According to data reported in 2019 by the National Crime Records Agency (NCRB) of India, Indian prisons are already overcrowded and understaffed, containing 20% ​​more prisoners than their actual capacity. Many of them are still awaiting clinical trials and are vulnerable to infection.

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Minakshi Gangli, director of South Asia at Human Rights Watch, told The Daily Beast: “Everyone detained without legal grounds, especially those detained solely because of peaceful opposition to national policy, should be released. In addition, Indian authorities should release all detained rights activists. The accusation must be dismissed and all detained people must be immediately and unconditionally released. “

The harsh conditions of Indian prisons put many political prisoners in a life-threatening situation. The 55-year-old scholar Honey Bab, who has been imprisoned by the current ruling for “conspiring against the government,” complained of an acute eye infection on May 3, after being infected with the virus in prison, and gradually. His vision that led to the loss. According to his family, prison authorities ignored his complaint for more than a week. His wife, Jenny Rowena, had to file a petition in court to get his treatment.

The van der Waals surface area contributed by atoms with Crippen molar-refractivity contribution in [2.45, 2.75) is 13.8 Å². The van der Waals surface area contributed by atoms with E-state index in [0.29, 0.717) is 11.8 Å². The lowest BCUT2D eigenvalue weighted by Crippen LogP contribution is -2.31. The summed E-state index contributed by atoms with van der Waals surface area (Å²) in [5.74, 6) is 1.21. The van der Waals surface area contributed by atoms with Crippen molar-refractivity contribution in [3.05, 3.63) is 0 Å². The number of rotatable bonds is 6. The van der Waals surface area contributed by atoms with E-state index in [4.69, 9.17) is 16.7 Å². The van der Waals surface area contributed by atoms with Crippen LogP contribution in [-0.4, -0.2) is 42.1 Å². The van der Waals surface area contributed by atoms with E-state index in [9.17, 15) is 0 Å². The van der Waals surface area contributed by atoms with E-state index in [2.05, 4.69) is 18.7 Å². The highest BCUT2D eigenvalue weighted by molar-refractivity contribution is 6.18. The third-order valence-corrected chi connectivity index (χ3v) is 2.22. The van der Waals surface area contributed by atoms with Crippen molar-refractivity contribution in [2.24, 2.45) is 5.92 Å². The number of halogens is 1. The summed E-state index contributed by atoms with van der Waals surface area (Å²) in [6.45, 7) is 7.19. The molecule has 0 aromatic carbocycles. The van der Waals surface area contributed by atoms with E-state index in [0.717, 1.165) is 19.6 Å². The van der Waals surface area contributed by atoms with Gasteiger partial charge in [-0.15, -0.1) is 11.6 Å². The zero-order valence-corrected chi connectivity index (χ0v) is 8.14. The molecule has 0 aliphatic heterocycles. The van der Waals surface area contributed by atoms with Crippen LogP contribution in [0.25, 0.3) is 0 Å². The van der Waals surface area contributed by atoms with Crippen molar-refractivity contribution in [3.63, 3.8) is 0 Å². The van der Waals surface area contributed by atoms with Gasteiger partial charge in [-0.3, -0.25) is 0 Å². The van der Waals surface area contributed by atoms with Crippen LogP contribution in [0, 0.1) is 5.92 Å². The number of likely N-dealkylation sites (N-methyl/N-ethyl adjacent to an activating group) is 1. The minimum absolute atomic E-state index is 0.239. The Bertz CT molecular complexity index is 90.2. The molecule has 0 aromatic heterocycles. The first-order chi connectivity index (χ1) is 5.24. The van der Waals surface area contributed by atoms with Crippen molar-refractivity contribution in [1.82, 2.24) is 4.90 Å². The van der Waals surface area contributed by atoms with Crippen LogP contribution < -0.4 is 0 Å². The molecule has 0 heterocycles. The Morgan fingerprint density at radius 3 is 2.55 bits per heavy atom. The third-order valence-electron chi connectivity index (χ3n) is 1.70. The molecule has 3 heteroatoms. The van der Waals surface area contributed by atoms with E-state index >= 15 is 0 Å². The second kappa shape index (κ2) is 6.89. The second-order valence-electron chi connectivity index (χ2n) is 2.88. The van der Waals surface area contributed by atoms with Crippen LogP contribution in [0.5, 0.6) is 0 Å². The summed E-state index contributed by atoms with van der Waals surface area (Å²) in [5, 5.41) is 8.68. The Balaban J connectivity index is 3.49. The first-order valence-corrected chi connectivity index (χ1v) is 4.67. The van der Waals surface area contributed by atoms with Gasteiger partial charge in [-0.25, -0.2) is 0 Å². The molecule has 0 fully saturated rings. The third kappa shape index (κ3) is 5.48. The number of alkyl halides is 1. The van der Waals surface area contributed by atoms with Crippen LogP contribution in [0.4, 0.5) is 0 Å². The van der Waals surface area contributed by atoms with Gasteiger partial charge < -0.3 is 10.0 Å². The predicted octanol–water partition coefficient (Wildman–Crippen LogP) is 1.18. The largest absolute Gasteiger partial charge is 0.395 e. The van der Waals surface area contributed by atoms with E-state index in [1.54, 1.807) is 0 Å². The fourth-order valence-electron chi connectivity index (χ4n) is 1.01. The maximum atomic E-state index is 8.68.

“If the court didn’t intervene on time, we might have been looking away. He received intensive care for 12 days. It would have spread to the brain. What the government thinks I don’t know if it’s done. It doesn’t seem to be accountable, “Lowena told The Daily Beast.

“The three doctors in the prison are all Ayurveda. [follow the traditional Hindu system of medicine] Doctors and they prescribe … sleeping pills and paracetamol. It’s an inhumane situation. He is trapped in a cramped barracks. He was rubbing his shoulders against his neighbor when he was sleeping, “Added Rowena.

Babu, a professor at the University of Delhi, was arrested last July for giving an incendiary speech at a 2017 conference in Pune, western Maharashtra. Authorities claimed that her speech caused violence in a nearby village the next day. Other prominent Indian scholars, human rights activists and social activists such as Suda Baladwaji, Anand Tertambude, Gautam Navraka, Stan Swamy and Valavara Lao have been imprisoned in various prisons nationwide for similar charges. continuing.

Dozens of young Muslim activists, including Charjir Imam, Khalid Saifi, and Umel Khalid, have also been imprisoned for speaking against the Citizenship Amendment Act (CAA) passed by the Modi administration in 2019. Three neighboring countries, but not Muslims.

The Supreme Court of India was aware of the COVID situation and granted permission to release prisoners, except those charged under the Tort Prevention Act. However, the vast majority of domestic political prisoners are prosecuted under the law.

“I think our legal system is failing here,” Indira Jaising, a veteran human rights lawyer and senior counsel for the Supreme Court of India, told The Daily Beast.

“The problem is that the government treats these political prisoners as terrorists. Given the situation, I would argue that even terrorists are entitled to proper care,” she said. I’m not saying these are terrorists, but even if they are detained, they are obliged to follow some guidelines. There are laws and regulations that must be followed, but unfortunately they are not done. Hmm.”